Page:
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Stanford, Affy Partner on Study to Gauge Impact of Open Source Bioinformatics Tools

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The National Human Genome Research Institute is funding a project at Stanford University that will evaluate how open source software licenses affect the adoption and use of bioinformatics software.
 
Mark Lemley, a professor at Stanford Law School, is the principal investigator on the project, which he is conducting in collaboration with Wei Zhou, senior director of advanced technology at the legal department of Affymetrix.
 
Lemley told BioInform that the study will use a software package from Affymetrix that is available under both an open source and a proprietary license, making it an ideal test case for the project.
 
“You can basically get the same program for free under the open source license or you can pay money for it, and that provides a perfect natural test of who chooses open source software and what they do with it,” he said. “We’ve got identical software here, so we can follow who uses what and [ask], ’Do they modify it, do they turn it into a resold product, does it get used in studies that show up in published papers?’”
 
BioInform was unable to confirm exactly what Affy software package is involved in the study. Zhou said through an Affy spokesperson that the project involves the company’s gene-expression software, but did not provide further details.
 
Affymetrix began releasing some of its internally developed applications under open source licenses in 2004. At the time, Steve Lincoln, vice president of informatics, told BioInform that open source was becoming a “key part of our developer support strategy, where we are continually trying to reduce any barriers folks could have in building solutions around our GeneChip platform.” [BioInform 02-21-06]
  
While the academic bioinformatics community has long embraced open source software, and companies like Affymetrix have recently begun to turn toward open licensing models, Lemley said that the benefits of open source licensing — within bioinformatics and more broadly — have yet to be proven empirically.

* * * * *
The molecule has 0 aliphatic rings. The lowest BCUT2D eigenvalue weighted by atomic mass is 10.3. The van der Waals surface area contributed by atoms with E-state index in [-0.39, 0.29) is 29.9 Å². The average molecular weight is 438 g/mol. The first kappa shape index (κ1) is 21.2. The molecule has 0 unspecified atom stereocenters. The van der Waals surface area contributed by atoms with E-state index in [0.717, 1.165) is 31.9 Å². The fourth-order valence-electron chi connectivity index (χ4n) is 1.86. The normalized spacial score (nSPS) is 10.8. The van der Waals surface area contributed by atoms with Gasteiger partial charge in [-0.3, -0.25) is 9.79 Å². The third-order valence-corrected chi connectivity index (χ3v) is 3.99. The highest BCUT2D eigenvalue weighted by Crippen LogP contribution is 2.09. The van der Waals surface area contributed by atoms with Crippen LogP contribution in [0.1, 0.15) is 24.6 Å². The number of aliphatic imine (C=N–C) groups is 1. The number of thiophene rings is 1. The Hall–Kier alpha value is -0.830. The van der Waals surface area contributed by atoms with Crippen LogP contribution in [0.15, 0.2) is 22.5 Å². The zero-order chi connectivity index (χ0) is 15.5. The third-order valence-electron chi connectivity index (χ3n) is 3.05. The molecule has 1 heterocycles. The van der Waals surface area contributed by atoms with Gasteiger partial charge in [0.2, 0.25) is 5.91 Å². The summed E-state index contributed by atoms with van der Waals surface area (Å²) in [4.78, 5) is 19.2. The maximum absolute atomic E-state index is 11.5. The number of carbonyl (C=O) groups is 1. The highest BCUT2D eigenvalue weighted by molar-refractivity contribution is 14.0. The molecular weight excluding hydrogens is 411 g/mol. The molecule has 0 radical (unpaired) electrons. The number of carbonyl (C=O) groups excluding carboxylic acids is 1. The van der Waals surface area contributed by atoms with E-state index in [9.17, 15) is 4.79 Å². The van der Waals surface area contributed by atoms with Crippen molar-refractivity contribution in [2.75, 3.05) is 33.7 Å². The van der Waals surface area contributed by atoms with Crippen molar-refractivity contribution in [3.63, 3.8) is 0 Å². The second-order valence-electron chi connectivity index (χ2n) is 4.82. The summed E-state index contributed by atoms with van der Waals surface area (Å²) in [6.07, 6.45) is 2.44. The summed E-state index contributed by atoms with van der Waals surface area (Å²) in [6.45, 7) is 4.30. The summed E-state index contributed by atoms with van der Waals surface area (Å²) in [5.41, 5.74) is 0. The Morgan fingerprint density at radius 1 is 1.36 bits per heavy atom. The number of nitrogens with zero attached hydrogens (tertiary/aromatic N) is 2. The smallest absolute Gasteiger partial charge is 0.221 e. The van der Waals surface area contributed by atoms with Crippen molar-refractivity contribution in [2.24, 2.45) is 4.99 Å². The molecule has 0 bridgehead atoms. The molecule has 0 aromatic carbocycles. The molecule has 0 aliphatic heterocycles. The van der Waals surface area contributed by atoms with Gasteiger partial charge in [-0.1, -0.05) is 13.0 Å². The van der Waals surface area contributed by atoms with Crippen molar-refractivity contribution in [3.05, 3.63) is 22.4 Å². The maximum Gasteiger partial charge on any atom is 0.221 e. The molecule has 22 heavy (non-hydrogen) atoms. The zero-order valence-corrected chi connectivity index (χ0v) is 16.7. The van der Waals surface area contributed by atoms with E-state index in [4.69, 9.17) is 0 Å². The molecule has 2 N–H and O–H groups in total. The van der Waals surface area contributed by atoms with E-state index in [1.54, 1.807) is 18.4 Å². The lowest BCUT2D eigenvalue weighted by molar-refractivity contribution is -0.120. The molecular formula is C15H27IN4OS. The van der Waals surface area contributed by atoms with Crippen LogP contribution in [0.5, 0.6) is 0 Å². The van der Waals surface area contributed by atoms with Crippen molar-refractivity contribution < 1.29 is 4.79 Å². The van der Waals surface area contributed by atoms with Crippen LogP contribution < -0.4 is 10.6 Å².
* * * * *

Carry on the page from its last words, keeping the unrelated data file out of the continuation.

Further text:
The outcome of the study will likely be “less of a bio payoff than a more general teaching about open source software,” he said, “but it’s a real interesting natural experiment.”
 
The grant abstract cites a debate in the bioinformatics community that has been brewing since 2001, when a group of scientists petitioned the National Institute of Health and the National Science Foundation to require grantees to distribute software developed with public funding under open source licenses [BioInform 09-10-01].
 
Since then, “a number of bioinformaticists have argued that funding agencies should not require that grant-funded software development projects be distributed under open source licenses,” the abstract states. “These researchers cite the lack of empirical evidence supporting the assertion that software tools distributed under open source model have a significantly higher probability of success.”
 
The study aims to survey several hundred users of the Affy software and track citations of the software in the scientific literature in order to quantify usage and adoption trends. In addition, the study aims to track improvements and derivatives from the original software.
 
Lemley said there are three key questions that he hopes to answer. First, “Is there a difference in who uses open source — say between the academic and the business communities?” In addition, he said, “Does one side — open source or proprietary — tend to be used more by people who publish research papers as opposed to doing things internally?”
 

“We’ve got identical software here, so we can follow who uses what and [ask] do they modify it, do they turn it into a resold product, does it get used in studies that show up in published papers?”

The third question is whether people are modifying the open source version of the software. “The big supposed advantage of open source is that anybody can modify it and make changes to it, and this is a great way to find out if that’s really what people are doing,” Lemley said.
 
The project actually kicked off about a year ago, but just received a two-year grant that runs through 2008. According to the NIH database, the project was awarded $145,936 in 2006.
 
“Probably in the next 18 months we’ll be putting together the data and collecting the survey information,” Lemley said.
 
The grant abstract lists an additional goal for the project: “to formulate a public policy recommendation … for genomic analysis software licensing strategies,” but Lemley described that aspect of the study in fairly broad terms.   
 
“You could imagine it influencing decisions to release something under open source or not,” he said. “It might have influence for law, in terms of deciding whether the open source model really is one that promotes freedom to change things, or whether it turns out to be more limited.”
 
The primary goal of the study, he noted, is to determine whether a number of assumptions about open source software are actually true.
 
“The conventional wisdom would say that open source is more likely to be used by academics, and proprietary software by private companies. And I think the conventional wisdom would also say that open source is more likely to be used by tinkerers, and people who actually want to change the program. But whether they’re true, who knows?”

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